Student Scholarships Targeted By Republican Politicians After Affirmative Action Ruling
The Supreme Court’s shocking ruling to end affirmative action has people in an uproar, in particular, Republican politicians like Robin Vos.
In a new move targeting diversity on college campuses, politicians and officials are moving to end minority scholarship programs, MSNBC reports.
Robin Vos, the Republican speaker of the Wisconsin State Assembly, responded to a tweet claiming a minority scholarship program designated for students of Black, Indigenous, Hispanic or Asian descent presented a form of discrimination. Vos said he will “introduce legislation to correct the discriminatory laws on the books and pass repeals in the fall.”
We are reviewing the decision and will introduce legislation to correct the discriminatory laws on the books and pass repeals in the fall. https://t.co/dVpNxqnF2H
— Robin Vos (@repvos) June 29, 2023
Vos is known for being against DEI efforts. He once referred to programs at the University of Wisconsin System as “indoctrination.” After his comments on Twitter, he went on to retweet a user who said Ivy League schools “hate rural whites.”
According to the Associated Press, Vos and state Republicans voted to cut $32 million from the UW System’s budget unless they agreed to use the funds for workforce development over DEI efforts. They also have a plan that will seek to cut close to 200 DEI jobs on the school’s campuses.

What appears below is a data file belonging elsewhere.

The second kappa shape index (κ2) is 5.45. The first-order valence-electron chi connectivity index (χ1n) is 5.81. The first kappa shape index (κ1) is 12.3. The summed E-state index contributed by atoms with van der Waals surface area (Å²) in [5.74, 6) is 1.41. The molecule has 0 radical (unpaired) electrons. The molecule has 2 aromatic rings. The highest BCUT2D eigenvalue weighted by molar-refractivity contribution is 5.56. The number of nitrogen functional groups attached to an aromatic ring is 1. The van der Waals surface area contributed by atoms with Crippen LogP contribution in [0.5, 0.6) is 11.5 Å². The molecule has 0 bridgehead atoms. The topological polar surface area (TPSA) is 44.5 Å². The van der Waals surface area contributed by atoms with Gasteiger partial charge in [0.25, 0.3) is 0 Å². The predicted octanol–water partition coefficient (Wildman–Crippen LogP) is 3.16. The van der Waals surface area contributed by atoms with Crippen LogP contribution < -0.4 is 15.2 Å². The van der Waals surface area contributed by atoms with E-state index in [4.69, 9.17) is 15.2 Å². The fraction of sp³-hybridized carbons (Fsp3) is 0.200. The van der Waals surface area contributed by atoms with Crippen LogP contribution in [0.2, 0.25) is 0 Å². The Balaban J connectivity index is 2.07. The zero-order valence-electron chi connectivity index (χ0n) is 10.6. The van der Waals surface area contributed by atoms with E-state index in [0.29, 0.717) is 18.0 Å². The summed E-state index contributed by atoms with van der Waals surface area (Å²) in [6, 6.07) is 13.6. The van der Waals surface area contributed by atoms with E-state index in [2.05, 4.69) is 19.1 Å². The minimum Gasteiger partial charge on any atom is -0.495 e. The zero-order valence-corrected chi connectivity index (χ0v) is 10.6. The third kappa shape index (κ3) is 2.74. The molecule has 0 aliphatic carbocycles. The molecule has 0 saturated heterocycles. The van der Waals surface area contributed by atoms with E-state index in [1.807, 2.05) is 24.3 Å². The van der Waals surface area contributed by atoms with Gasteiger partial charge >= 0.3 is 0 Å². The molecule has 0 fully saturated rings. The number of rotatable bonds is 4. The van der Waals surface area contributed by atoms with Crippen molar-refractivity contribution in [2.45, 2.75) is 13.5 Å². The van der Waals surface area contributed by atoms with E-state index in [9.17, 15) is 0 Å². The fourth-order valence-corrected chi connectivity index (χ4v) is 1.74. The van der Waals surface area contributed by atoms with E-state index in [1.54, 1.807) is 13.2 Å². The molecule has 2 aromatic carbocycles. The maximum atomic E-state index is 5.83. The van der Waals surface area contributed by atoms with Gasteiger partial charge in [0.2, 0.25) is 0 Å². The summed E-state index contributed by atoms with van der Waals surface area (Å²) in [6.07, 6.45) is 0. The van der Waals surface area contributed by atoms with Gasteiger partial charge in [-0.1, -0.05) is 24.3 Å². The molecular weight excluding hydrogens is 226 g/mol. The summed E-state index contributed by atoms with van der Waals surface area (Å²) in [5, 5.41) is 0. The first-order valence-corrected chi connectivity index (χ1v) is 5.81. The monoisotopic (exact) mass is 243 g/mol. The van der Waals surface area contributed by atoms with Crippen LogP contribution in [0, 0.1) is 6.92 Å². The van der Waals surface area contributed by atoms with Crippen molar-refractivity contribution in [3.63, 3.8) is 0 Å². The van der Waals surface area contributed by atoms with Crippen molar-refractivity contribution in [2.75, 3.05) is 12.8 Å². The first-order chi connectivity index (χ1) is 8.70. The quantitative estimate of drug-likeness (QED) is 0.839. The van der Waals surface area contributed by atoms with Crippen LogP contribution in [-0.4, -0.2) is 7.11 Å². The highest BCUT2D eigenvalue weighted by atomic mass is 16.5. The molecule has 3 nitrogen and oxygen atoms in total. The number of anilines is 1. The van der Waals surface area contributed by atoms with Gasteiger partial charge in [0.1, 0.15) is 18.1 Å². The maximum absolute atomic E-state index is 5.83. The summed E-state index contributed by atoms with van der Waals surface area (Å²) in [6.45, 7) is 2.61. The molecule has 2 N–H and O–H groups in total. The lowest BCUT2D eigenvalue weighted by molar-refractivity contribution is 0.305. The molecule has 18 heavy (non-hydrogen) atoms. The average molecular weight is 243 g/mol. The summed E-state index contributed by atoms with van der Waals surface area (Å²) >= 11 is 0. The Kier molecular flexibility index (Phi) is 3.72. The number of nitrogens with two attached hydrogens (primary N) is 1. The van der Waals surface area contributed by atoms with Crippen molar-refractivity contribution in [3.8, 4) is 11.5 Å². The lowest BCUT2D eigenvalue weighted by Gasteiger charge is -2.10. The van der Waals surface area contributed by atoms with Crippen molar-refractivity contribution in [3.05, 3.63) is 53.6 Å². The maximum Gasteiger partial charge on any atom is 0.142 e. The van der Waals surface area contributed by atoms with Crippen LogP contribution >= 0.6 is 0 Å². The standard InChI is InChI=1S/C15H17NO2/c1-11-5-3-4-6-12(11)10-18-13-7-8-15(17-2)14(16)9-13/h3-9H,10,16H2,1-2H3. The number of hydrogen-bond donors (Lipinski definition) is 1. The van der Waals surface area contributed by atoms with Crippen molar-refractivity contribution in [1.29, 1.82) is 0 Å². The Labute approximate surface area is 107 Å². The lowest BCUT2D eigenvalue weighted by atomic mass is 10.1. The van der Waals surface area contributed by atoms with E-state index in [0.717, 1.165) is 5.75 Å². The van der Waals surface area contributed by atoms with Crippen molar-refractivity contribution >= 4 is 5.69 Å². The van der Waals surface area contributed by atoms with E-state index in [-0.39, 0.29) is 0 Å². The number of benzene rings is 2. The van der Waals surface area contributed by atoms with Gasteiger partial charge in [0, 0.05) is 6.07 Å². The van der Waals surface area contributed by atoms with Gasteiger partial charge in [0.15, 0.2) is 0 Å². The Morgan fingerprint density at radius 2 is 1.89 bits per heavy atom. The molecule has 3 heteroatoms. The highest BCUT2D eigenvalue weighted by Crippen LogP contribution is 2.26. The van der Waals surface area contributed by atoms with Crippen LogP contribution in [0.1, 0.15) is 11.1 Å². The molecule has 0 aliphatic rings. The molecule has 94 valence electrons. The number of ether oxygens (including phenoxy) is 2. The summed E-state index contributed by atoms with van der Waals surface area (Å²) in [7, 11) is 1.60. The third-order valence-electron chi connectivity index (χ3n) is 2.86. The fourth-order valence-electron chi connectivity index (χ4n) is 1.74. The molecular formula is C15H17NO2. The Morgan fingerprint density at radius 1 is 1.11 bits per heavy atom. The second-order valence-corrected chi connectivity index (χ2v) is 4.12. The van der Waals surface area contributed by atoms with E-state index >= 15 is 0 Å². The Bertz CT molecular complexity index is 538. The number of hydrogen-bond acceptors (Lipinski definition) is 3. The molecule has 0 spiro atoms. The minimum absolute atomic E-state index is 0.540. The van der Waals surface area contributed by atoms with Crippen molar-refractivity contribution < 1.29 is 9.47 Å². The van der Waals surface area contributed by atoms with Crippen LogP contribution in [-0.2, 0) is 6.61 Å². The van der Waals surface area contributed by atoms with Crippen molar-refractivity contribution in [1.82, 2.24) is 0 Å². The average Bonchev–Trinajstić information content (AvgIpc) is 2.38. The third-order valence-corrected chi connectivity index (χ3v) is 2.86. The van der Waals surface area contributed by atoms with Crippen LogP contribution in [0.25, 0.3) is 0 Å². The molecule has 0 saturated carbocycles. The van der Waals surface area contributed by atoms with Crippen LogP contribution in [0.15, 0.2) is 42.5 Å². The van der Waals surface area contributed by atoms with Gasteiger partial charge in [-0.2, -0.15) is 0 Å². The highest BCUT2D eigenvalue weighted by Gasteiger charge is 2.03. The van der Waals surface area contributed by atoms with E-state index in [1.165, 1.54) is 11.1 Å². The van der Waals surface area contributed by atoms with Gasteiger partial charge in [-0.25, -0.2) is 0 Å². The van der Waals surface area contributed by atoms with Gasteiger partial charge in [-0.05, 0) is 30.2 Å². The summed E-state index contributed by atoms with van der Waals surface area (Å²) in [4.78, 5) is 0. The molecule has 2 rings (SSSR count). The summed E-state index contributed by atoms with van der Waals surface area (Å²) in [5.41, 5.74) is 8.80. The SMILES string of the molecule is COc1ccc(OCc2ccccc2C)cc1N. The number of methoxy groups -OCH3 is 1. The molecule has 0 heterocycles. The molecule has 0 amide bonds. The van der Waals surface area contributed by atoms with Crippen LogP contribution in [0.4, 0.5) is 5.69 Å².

While some colleges issued statements saying they will study the decision before any policy changes are made, Missouri’s attorney general, Andrew Bailey, isn’t giving the state any more time, according to Inside Higher Ed.
In a letter sent to all state colleges, Bailey wrote, “Institutions in Missouri must implement the Supreme Court’s decisions immediately…All Missouri programs that make admitting decisions by disfavoring individuals based on race—not just college admissions, but also scholarships, employment, law reviews, etc.—must immediately adopt race-blind standards.”
The University of Missouri system—with campuses in Columbia, Kansas City, Rolla, and St. Louis—issued a rebuttal saying regardless of the ruling, all universities “will honor our financial aid commitments that have already been awarded to our returning and incoming students.”
Christian Basi, a spokesman for the university system, said $16.12 million has been spent in the past academic year on scholarships where race or ethnicity is a factor. The figure represents 5.3 percent of total spending on student aid.